Objective: The aim of the study was to analyze content of incident reports during patient transitions in the context of care of older people, cardiology, orthopedics, and stroke.
Methods: A structured search strategy identified incident reports involving patient transitions (March 2014-August 2014, January 2015-June 2015) within 2 National Health Service Trusts (in upper and lower quartiles of incident reports/100 admissions) in care of older people, cardiology, orthopedics, and stroke. Content analysis identified the following: incident classifications; active failures; latent conditions; patient/relative involvement; and evidence of individual or organizational learning. Reported harm was interpreted with reference to National Reporting and Learning System criteria.
Results: A total 278 incident reports were analyzed. Fourteen incident classifications were identified, with pressure ulcers the modal category (n = 101,36%), followed by falls (n = 32, 12%), medication (n = 31, 11%), and documentation (n = 29, 10%). Half (n = 139, 50%) of incident reports related to interunit/department/team transfers. Latent conditions were explicit in 33 (12%) reports; most frequently, these related to inadequate resources/staff and concomitant time pressures (n = 13). Patient/family involvement was explicit in 61 (22%) reports. Patient well-being was explicit in 24 (9%) reports. Individual and organizational learning was evident in 3% and 7% of reports, respectively. Reported harm was significantly lower than coder-interpreted harm (P < 0.0001).
Conclusions: Incident report quality was suboptimal for individual and organizational learning. Underreporting level of harm suggests reporter bias, which requires reducing as much as practicable. System-level interventions are warranted to encourage use of staff reflective skills, emphasizing joint ownership of incidents. Co-producing incident reports with other clinicians involved in the transition and patients/relatives could optimize organizational learning.
Can Patient Safety Incident Reports Be Used to Compare Hospital Safety? Results From a Quantitative Analysis of the English National Reporting and Learning System DataAM Howell et al. PLoS One 10 (12), e0144107. PMID 26650823.The NRLS is the largest patient safety reporting system in the world. This study did not demonstrate many hospital characteristics to significantly influence overall repo …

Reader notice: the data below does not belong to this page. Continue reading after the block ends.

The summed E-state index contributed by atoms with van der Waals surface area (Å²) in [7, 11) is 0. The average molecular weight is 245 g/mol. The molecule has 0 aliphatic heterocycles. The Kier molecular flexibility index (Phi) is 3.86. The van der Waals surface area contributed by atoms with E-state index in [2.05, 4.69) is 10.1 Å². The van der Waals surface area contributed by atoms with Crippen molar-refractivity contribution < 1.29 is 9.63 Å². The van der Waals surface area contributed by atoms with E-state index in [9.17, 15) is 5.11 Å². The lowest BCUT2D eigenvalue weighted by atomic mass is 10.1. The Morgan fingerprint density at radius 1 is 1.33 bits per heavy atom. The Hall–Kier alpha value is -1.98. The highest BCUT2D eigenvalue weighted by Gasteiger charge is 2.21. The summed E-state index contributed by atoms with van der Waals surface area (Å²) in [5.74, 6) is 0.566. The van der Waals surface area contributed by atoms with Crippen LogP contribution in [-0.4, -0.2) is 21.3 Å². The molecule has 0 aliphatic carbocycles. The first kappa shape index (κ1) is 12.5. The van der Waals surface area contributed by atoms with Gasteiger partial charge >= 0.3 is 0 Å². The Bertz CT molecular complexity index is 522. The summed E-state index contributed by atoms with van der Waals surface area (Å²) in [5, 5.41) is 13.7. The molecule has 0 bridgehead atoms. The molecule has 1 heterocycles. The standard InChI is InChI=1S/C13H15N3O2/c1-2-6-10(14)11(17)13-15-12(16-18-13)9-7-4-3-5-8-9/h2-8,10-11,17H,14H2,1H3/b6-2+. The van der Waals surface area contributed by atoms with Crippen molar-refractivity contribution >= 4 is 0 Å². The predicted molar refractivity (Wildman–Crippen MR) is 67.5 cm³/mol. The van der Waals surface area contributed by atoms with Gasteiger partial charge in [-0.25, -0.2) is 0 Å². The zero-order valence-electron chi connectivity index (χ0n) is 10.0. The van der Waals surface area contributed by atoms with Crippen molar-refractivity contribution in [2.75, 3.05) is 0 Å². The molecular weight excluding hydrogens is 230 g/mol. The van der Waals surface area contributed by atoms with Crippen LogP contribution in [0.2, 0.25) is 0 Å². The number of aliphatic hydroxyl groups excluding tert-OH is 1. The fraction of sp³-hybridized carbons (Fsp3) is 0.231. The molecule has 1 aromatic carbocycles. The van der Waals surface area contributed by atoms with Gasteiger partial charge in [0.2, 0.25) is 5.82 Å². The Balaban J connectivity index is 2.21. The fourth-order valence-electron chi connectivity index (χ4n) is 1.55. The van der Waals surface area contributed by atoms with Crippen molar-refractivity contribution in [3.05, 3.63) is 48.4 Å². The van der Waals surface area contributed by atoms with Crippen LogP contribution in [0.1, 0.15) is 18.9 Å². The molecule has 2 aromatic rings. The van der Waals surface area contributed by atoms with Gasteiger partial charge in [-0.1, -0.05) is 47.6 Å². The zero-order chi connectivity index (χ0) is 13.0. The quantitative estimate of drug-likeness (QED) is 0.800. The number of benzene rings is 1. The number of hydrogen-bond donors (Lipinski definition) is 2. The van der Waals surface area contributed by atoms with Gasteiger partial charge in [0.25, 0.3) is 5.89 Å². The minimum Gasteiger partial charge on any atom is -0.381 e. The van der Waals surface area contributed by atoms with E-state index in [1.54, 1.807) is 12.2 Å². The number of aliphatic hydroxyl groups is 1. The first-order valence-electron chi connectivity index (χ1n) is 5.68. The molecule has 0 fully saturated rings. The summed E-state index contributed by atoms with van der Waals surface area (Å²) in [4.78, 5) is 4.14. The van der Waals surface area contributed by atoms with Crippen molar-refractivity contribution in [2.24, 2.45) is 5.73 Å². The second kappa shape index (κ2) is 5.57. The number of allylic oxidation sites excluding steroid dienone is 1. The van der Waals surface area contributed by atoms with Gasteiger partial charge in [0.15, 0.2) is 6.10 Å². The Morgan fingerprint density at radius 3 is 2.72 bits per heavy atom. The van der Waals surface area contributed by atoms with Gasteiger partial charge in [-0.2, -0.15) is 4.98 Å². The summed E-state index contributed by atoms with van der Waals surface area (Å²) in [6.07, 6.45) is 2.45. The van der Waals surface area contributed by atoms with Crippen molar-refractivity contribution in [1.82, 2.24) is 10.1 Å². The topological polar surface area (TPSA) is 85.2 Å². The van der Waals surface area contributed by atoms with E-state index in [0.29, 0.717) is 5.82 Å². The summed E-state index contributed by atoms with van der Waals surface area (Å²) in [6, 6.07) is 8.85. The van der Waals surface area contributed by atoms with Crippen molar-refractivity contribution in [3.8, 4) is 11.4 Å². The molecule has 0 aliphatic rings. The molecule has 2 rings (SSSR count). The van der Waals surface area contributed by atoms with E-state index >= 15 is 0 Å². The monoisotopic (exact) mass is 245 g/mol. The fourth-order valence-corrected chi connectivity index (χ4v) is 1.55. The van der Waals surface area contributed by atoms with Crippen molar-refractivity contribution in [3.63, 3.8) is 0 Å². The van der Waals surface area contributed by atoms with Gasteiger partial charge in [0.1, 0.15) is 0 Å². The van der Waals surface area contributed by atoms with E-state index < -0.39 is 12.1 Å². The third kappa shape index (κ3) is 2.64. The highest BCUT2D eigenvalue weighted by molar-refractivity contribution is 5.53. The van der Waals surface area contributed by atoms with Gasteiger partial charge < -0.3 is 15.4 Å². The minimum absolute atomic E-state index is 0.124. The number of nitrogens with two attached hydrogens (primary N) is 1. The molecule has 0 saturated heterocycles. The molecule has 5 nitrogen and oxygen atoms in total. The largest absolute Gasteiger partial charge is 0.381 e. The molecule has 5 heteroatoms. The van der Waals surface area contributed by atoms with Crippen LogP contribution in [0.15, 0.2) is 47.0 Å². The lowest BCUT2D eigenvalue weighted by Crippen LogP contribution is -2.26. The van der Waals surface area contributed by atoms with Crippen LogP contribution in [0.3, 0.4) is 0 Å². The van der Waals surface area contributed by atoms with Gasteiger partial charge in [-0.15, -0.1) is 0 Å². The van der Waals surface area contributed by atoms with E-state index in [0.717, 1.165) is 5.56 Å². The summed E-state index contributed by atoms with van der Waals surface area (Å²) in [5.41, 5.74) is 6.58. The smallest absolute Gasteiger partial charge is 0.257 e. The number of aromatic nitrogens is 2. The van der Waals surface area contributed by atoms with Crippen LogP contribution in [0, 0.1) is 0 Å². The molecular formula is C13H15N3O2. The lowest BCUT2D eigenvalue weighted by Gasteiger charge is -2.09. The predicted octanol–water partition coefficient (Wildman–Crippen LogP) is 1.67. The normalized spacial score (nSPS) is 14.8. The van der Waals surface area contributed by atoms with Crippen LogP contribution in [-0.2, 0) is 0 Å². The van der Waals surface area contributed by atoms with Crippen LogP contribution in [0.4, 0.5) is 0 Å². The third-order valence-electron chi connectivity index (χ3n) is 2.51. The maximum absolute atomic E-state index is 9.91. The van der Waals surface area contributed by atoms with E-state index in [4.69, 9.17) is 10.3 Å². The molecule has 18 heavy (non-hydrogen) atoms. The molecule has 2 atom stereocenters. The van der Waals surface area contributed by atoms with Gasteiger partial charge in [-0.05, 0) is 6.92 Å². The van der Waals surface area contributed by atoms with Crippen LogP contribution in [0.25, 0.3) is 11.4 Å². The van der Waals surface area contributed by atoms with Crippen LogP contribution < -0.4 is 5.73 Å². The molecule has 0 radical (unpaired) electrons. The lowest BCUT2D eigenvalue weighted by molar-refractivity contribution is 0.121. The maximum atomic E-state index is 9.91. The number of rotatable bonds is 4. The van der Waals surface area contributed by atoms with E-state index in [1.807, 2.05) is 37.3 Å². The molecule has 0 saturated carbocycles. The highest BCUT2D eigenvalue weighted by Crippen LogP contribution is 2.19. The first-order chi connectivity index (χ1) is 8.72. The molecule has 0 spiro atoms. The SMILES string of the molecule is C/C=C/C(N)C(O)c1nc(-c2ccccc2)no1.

Characterising the Nature of Primary Care Patient Safety Incident Reports in the England and Wales National Reporting and Learning System: A Mixed-Methods Agenda-Setting Study for General PracticeA Carson-Stevens et al. PMID 27656729. - ReviewAlthough there are recognised limitations of safety-reporting system data, this study has generated hypotheses, through an inductive process, that now require development …
Incident Reporting in One UK Accident and Emergency DepartmentCM Tighe et al. Accid Emerg Nurs 14 (1), 27-37. PMID 16321534.Greater focus is needed on improving patient safety in modern healthcare systems and the first step to achieving this is to reliably identify the safety issues arising in …
Falls in English and Welsh Hospitals: A National Observational Study Based on Retrospective Analysis of 12 Months of Patient Safety Incident ReportsF Healey et al. Qual Saf Health Care 17 (6), 424-30. PMID 19064657.Reports of 206,350 falls were received from a total of 472 organisations. Falls incidents accounted for 32.3% of all reported patient safety incidents. 152,069 (73.7%) re …
Evidence Brief: The Effectiveness Of Mandatory Computer-Based Trainings On Government Ethics, Workplace Harassment, Or Privacy And Information Security-Related TopicsK Peterson et al. PMID 27606391. - Review
The ESP included studies that met the following criteria:…